Britain's Tyson Fury delivered a dominant performance in his heavyweight championship bout with Deontay Wilder on Saturday, overwhelming his opponent to earn a seventh-round TKO victory in Las Vegas.
Fourteen months after their dramatic split-decision draw, Fury dominated the American champion – who had blood dripping from his left ear and leaking from his mouth when referee Kenny Bayless called a halt as Wilder's corner threw in the towel.
"The king has returned to the top of the throne," said Fury, who had dropped Wilder in the third and fifth rounds as he remained unbeaten while handing Wilder the first defeat of his career.
The self-styled "Gypsy King" from northern England – who was carried to the Las Vegas ring on a golden throne – had put on a boxing masterclass in their first fight on Dec. 1, 2018, but he was clearly ready to brawl from the opening bell on Saturday.
A massive right from Fury knocked down Wilder in the third leaving him on wobbly legs, and although he went down again moments later it was ruled a slip.
A huge left to the body had Wilder down again in the fifth, and Fury was raining blows on Wilder when Bayless called a halt at 1:39 of the seventh round after one of Wilder's corner team hurled a white towel into the ring to save him from further punishment.
A point deduction in the fifth round for holding was barely a blip for a dominant Fury. Two of the judges had the Briton winning every round, while the third judge gave one round to Wilder.
The 34-year-old American suffered his first defeat in 44 fights, falling to 42-1 with one drawn and 41 knockouts.
The "Bronze Bomber" was unable to surpass Muhammad Ali's record of 10 successful heavyweight title defenses.
"Even the greatest have lost and come back," Wilder said. "I make no excuses. This is what big-time boxing is all about."
Fury regained a piece of the heavyweight title more than four years after beating Wladimir Klitschko for the WBA, IBF and WBO belts – and after depression, drink and drug problems had threatened to end his career.
"I just want to say a big shout out to Deontay Wilder," said Fury, who improved his own unbeaten record to 30-0 with one drawn and 21 knockouts. "He manned up. He really did show the heart of a champion.
"I hit him with a clean right hand and dropped him, and he got back up and battled on into round seven."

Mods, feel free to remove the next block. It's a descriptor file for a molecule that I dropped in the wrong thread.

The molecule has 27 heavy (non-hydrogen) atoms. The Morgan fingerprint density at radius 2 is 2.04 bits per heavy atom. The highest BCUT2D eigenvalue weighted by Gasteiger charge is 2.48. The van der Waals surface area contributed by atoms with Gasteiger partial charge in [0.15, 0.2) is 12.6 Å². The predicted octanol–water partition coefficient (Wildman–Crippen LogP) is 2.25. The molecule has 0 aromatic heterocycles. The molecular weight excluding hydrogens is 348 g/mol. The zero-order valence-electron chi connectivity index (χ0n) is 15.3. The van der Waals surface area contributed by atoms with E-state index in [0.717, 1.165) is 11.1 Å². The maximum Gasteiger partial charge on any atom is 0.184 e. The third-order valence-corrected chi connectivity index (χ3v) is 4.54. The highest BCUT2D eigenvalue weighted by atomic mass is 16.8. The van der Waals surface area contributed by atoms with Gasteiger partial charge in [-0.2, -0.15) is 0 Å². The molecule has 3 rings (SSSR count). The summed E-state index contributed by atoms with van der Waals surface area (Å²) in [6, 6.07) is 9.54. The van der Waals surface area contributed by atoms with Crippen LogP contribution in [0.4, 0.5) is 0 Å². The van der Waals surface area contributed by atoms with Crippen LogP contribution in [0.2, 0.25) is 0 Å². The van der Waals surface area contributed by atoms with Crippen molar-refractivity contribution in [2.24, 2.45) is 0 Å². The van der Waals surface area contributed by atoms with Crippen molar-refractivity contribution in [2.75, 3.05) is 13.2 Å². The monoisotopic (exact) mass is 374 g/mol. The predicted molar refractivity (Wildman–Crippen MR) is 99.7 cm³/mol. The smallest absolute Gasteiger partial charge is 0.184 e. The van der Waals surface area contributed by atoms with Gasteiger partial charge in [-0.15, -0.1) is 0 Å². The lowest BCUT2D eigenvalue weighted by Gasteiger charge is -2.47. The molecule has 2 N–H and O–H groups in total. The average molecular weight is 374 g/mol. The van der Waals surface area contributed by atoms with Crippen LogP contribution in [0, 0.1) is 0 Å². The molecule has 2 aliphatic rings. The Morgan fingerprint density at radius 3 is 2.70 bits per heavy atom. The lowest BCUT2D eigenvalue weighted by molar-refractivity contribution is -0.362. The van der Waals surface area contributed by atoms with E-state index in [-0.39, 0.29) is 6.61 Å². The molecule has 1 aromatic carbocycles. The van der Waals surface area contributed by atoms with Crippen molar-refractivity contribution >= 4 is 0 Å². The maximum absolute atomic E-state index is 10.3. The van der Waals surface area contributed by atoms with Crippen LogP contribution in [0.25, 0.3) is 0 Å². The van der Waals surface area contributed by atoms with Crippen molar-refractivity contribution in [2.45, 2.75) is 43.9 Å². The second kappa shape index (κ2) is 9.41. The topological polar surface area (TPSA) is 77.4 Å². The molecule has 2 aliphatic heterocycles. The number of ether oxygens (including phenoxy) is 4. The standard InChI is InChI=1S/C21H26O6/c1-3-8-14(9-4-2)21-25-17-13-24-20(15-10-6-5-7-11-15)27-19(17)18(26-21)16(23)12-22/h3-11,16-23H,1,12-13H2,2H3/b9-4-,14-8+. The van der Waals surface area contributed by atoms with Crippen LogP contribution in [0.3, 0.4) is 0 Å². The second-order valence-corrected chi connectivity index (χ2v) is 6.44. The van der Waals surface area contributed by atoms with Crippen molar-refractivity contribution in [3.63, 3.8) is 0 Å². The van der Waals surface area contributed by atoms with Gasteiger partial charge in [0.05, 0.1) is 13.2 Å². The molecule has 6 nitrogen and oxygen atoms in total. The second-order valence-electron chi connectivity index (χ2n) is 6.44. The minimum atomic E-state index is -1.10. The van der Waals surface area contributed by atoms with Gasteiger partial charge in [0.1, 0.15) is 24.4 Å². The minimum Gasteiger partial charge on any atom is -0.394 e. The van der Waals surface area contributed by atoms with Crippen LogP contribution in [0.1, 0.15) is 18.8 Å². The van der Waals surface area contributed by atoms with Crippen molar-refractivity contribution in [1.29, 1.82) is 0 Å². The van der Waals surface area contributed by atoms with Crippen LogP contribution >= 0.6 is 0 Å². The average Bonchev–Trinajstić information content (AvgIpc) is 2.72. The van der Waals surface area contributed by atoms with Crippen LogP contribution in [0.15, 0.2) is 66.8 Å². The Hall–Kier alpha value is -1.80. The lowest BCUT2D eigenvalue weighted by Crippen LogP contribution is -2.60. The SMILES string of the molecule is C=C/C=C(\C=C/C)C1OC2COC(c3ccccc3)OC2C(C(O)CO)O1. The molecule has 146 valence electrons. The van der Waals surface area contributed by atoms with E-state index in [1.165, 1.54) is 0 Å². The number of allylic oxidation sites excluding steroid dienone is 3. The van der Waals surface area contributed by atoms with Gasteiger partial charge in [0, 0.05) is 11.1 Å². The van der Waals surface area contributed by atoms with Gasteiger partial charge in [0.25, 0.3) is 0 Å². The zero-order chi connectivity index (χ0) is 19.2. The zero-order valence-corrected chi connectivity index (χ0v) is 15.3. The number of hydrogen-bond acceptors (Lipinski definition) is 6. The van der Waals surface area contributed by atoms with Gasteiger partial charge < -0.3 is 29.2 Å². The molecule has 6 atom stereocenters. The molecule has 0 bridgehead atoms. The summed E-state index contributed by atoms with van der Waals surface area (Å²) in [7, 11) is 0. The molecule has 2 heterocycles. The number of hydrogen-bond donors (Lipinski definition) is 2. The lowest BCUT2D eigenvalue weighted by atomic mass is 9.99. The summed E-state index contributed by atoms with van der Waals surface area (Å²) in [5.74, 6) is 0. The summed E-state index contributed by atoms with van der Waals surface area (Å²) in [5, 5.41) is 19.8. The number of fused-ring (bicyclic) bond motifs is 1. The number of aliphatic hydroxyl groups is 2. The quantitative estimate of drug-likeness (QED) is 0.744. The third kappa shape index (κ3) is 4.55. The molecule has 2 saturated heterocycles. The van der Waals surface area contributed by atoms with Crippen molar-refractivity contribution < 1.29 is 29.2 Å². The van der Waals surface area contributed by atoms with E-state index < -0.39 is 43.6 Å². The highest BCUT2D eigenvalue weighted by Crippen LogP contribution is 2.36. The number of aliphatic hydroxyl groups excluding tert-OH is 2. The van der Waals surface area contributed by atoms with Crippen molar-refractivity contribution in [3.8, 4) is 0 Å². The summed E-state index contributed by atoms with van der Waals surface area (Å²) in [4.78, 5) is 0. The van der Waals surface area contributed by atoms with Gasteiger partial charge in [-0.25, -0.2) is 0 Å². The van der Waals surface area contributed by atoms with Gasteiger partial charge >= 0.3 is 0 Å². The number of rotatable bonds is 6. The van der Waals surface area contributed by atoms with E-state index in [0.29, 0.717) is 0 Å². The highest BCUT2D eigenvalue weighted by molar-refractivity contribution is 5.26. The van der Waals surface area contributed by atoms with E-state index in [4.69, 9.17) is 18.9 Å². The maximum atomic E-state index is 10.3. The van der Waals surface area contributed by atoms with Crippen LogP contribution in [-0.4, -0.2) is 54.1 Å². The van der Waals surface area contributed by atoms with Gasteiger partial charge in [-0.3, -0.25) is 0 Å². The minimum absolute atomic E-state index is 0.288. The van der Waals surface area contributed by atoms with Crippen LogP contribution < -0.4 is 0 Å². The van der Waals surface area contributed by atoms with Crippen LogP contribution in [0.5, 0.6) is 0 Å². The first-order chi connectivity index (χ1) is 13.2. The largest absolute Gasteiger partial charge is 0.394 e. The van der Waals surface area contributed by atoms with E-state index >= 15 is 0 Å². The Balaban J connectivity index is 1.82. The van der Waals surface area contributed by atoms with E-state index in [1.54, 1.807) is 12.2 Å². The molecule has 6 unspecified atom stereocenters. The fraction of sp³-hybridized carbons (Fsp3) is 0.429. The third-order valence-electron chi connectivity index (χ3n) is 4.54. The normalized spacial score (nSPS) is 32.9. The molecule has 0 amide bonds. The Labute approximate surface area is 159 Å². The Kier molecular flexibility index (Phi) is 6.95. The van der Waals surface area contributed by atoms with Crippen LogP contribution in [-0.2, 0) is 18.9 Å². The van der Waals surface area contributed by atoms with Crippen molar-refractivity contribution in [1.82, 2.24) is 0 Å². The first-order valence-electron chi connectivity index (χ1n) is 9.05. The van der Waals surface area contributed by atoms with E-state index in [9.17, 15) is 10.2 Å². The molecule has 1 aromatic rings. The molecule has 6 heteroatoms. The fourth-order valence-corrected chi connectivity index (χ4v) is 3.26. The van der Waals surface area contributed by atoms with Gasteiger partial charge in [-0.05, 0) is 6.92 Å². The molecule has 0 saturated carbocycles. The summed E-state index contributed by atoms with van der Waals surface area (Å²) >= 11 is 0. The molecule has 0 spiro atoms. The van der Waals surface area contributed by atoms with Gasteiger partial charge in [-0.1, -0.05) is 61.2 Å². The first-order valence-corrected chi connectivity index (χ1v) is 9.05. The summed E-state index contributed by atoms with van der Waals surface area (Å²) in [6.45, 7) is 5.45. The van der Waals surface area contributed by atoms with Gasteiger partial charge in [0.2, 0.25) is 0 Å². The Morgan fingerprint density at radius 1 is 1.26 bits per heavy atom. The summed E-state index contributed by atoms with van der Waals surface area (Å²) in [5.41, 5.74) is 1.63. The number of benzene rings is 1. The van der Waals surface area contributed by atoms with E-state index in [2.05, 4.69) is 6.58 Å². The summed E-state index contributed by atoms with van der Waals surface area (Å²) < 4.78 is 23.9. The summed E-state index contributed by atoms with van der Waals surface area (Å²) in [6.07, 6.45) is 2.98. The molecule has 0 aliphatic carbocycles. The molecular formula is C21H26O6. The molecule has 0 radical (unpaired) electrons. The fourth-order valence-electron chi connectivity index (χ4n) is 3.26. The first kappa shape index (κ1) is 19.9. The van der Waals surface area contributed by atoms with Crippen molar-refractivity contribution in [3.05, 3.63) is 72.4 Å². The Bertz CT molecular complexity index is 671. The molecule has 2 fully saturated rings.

"He is a warrior, he will be back, he will be champion again."
As the pro-Fury crowd of 15,816 at the MGM Grand cheered, Wilder briefly protested the stoppage.
"I just wish that my corner would have let me went out on my shield," he said. "I'm a warrior."
Wilder's fierce punching power had been on full display when he knocked Fury down twice in their first fight in Los Angeles – the Briton miraculously climbing off the canvas in the 12th round to hang on for a share of the spoils.
With new trainer Javan "Sugarhill" Steward in his corner, and more than 16 pounds heavier than the first encounter at 273 pounds, Fury was on the attack early, backing Wilder up with his jab and landing several hard shots in the opening round.
Fury failed to produce the second-round knockout he had predicted, but he was clearly in control.
The fight, arguably the biggest heavyweight collision since Lennox Lewis bludgeoned Mike Tyson into submission on the banks of the Mississippi River in 2002, drew a star-studded crowd.
Super Bowl Most Valuable Player Patrick Mahomes was ringside, so were Mark Davis, owner of the NFL's Las Vegas Raiders and Raiders coach John Gruden.
Retired NBA greats Magic Johnson and Jerry West were on hand, as was current Golden State Warriors star Draymond Green.
Former heavyweight world champions Tyson, Lennox Lewis and Evander Holyfield were acknowledged in the ring before the bout – a nod to the fact that boxing's one-time glamour division was back in the spotlight.
Top Rank President Todd duBoef told ESPN that with gate receipts of $16.9 million Saturday's fight broke the record for a heavyweight fight in Las Vegas, passing the $16.8 million set by the title rematch between Lewis and Holyfield in 1999.
It's a far cry from the record $72.2 million in gate receipts generated by the Floyd Mayweather-Manny Pacquiao clash in 2015.
But Wilder-Fury III would be another big draw – and set the stage for a mega unification fight against Britain's Anthony Joshua, the WBA IBF and WBO champion, for the undisputed title.
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